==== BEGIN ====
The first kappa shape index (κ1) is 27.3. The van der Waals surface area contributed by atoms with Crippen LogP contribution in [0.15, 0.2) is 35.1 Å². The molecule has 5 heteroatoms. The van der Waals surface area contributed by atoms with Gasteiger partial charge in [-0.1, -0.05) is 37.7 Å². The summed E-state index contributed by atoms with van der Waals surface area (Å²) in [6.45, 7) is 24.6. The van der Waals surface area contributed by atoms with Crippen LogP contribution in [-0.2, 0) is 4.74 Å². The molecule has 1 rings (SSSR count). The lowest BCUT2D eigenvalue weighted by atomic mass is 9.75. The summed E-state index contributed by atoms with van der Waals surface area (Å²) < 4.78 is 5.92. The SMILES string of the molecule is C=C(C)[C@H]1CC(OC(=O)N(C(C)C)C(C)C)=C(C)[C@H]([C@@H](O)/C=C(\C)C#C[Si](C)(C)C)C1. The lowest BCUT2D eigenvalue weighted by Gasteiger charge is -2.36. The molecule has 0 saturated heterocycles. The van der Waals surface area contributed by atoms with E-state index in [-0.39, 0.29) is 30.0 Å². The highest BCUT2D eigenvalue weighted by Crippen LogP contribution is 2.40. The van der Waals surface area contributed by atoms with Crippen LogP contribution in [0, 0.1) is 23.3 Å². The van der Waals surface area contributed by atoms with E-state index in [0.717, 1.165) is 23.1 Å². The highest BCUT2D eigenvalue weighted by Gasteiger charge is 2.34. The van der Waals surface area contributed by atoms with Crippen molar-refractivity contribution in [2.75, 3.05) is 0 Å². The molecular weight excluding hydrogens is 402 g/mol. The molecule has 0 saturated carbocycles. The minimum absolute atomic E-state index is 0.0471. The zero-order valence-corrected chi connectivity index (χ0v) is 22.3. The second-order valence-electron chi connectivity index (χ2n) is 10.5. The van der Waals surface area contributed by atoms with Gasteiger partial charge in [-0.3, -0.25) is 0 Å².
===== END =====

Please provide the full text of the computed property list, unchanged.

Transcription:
The first kappa shape index (κ1) is 27.3. The van der Waals surface area contributed by atoms with Crippen LogP contribution in [0.15, 0.2) is 35.1 Å². The molecule has 5 heteroatoms. The van der Waals surface area contributed by atoms with Gasteiger partial charge in [-0.1, -0.05) is 37.7 Å². The summed E-state index contributed by atoms with van der Waals surface area (Å²) in [6.45, 7) is 24.6. The van der Waals surface area contributed by atoms with Crippen LogP contribution in [-0.2, 0) is 4.74 Å². The molecule has 1 rings (SSSR count). The lowest BCUT2D eigenvalue weighted by atomic mass is 9.75. The summed E-state index contributed by atoms with van der Waals surface area (Å²) < 4.78 is 5.92. The SMILES string of the molecule is C=C(C)[C@H]1CC(OC(=O)N(C(C)C)C(C)C)=C(C)[C@H]([C@@H](O)/C=C(\C)C#C[Si](C)(C)C)C1. The lowest BCUT2D eigenvalue weighted by Gasteiger charge is -2.36. The molecule has 0 saturated heterocycles. The van der Waals surface area contributed by atoms with E-state index in [-0.39, 0.29) is 30.0 Å². The highest BCUT2D eigenvalue weighted by Crippen LogP contribution is 2.40. The van der Waals surface area contributed by atoms with Crippen LogP contribution in [0, 0.1) is 23.3 Å². The van der Waals surface area contributed by atoms with E-state index in [0.717, 1.165) is 23.1 Å². The highest BCUT2D eigenvalue weighted by Gasteiger charge is 2.34. The van der Waals surface area contributed by atoms with Crippen molar-refractivity contribution in [2.75, 3.05) is 0 Å². The molecular weight excluding hydrogens is 402 g/mol. The molecule has 0 saturated carbocycles. The minimum absolute atomic E-state index is 0.0471. The zero-order valence-corrected chi connectivity index (χ0v) is 22.3. The second-order valence-electron chi connectivity index (χ2n) is 10.5. The van der Waals surface area contributed by atoms with Gasteiger partial charge in [-0.3, -0.25) is 0 Å².